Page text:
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An assistant of Colombian shaman Claudino Perez starts a yage or ayahuasca ceremony in La Mesa, Cundinamarca department, Colombia.—AFP photos
An assistant of Colombian shaman Claudino Perez starts a yage or ayahuasca ceremony in La Mesa, Cundinamarca department, Colombia.—AFP photos

Ayahuasca: Psychedelic brew landing shamans in jail

Wearing a necklace of jaguar fangs and a green feather headdress, shaman Claudino Perez is back home in Colombia overseeing an ayahuasca ceremony after the mind-altering brew landed him in a Mexican jail. Perez, 63, is one of nine people, mainly from Indigenous communities in Colombia, Peru, and Brazil, to have been arrested in Mexico since 2022 for possession of ayahuasca - classed as an illicit substance in many countries. He spent two years awaiting trial on narcotics charges.

All nine have since been released, but their arrests have revived a debate over the ancient Amazonian concoction used by Indigenous people as a healing portal to the spirit world. In Mexico, “you are just another criminal... they classify us as traffickers,” Perez told AFP on the sidelines of a traditional ceremony in La Mesa, 65 kilometers (40 miles) from the capital Bogota. Perez, from the Uitoto people, was arrested in March 2022 at the Mexico City airport after drug enforcement agents found bottles of ayahuasca in his luggage. Prosecutors sought a 25-year prison term against him.

His case was dismissed after Colombian President Gustavo Petro, who has said he tried ayahuasca, sent a team of academics to Mexico to address the court about the ancient uses of ayahuasca.

Ritual, therapy, and trend

Ayahuasca is extracted from an Amazonian vine, Banisteriopsis caapi, and mixed with other leaves and ingredients before being consumed in shamanic rituals. It contains the hallucinogenic active ingredient dimethyltryptamine, or DMT, which is illegal in Mexico, the United States, Canada and some European countries. Mexico considers it “an especially serious problem for public health.” Perez has travelled the world with ayahuasca to treat those seeking its healing benefits. He said he has been to Mexico dozens of times for this purpose.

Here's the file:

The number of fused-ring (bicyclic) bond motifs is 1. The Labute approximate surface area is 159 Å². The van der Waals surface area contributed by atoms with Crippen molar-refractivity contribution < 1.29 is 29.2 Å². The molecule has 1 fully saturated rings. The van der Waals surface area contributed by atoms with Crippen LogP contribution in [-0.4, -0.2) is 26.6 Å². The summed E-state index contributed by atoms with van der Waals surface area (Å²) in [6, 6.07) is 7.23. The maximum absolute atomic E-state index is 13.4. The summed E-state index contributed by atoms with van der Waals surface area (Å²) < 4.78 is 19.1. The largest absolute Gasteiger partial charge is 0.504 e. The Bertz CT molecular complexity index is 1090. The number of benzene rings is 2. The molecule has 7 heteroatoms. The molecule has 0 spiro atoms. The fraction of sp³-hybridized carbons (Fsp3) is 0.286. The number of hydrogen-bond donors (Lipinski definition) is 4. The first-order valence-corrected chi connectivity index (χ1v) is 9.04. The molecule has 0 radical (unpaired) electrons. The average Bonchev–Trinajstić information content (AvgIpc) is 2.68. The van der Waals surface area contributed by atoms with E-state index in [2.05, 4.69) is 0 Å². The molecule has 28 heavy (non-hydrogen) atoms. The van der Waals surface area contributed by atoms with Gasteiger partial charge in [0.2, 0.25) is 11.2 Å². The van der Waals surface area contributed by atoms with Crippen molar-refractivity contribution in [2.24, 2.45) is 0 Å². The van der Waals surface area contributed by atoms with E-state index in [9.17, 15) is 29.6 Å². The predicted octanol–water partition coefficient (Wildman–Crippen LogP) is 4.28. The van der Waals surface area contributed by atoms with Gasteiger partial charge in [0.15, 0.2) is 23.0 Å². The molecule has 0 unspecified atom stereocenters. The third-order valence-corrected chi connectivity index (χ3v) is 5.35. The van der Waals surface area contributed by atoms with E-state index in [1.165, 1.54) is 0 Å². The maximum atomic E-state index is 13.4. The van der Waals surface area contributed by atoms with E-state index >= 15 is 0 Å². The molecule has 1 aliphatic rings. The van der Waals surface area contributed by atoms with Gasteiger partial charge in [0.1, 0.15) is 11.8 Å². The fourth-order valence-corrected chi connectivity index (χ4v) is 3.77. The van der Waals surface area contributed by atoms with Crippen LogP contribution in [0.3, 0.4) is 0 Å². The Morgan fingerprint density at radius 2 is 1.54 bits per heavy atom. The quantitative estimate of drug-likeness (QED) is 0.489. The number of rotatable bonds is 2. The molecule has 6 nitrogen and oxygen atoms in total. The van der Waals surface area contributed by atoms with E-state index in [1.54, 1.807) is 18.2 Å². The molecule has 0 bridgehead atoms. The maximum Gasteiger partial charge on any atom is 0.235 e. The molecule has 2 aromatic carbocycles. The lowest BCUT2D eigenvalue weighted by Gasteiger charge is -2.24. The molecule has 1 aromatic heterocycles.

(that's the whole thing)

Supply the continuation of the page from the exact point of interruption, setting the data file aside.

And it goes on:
Scientists are increasingly interested in the therapeutic uses of psychedelic drugs to treat addiction and mental health issues.

Ayahuasca has also become trendy amongst wellness-obsessed Westerners who flock to retreats in Colombia, Peru and Ecuador, as well as those hosted by so-called “neo-shamans” in Europe and the United States. Celebrities such as Susan Sarandon, Sting and Lindsay Lohan have openly talked about taking the brew. However, experts warn the concoction has its dangers, especially if mixed with other drugs, and can trigger psychotic episodes.

Julian Quintero of the NGO Accion Tecnica Social, which is against the war on drugs, said traditional ceremonies that include the use of ayahuasca are moving out of Indigenous ritual contexts given the “global trend of returning to spiritual experiences.”

“There is a gray area that Latin American countries should regulate” including to determine “who has the power” to use ayahuasca and ensuring it is not aimed at “purely recreational commercial sale,” he said.

‘The crime is being Indigenous’

Among Colombia’s Indigenous people, 84 percent of those older than 12 have used ayahuasca as a traditional medicine, according to official figures. In Peru, authorities declared ayahuasca part of the natural cultural heritage in 2008.

But in September 2023, shaman Lauro Hinostroza of the Peruvian Amazon’s Shipibo-Konibo tribe was arrested after he landed in Mexico City to attend an international congress on Indigenous medicine. The 71-year-old told AFP he did not understand why he ended up behind bars for six months. In “healing, the working tool is the plant, ayahuasca,” he said. “They arrest us for being poor and for being healers... the crime is being Indigenous,” said Hinostroza. Mexican authorities did not respond to AFP’s requests for comment. — AFP

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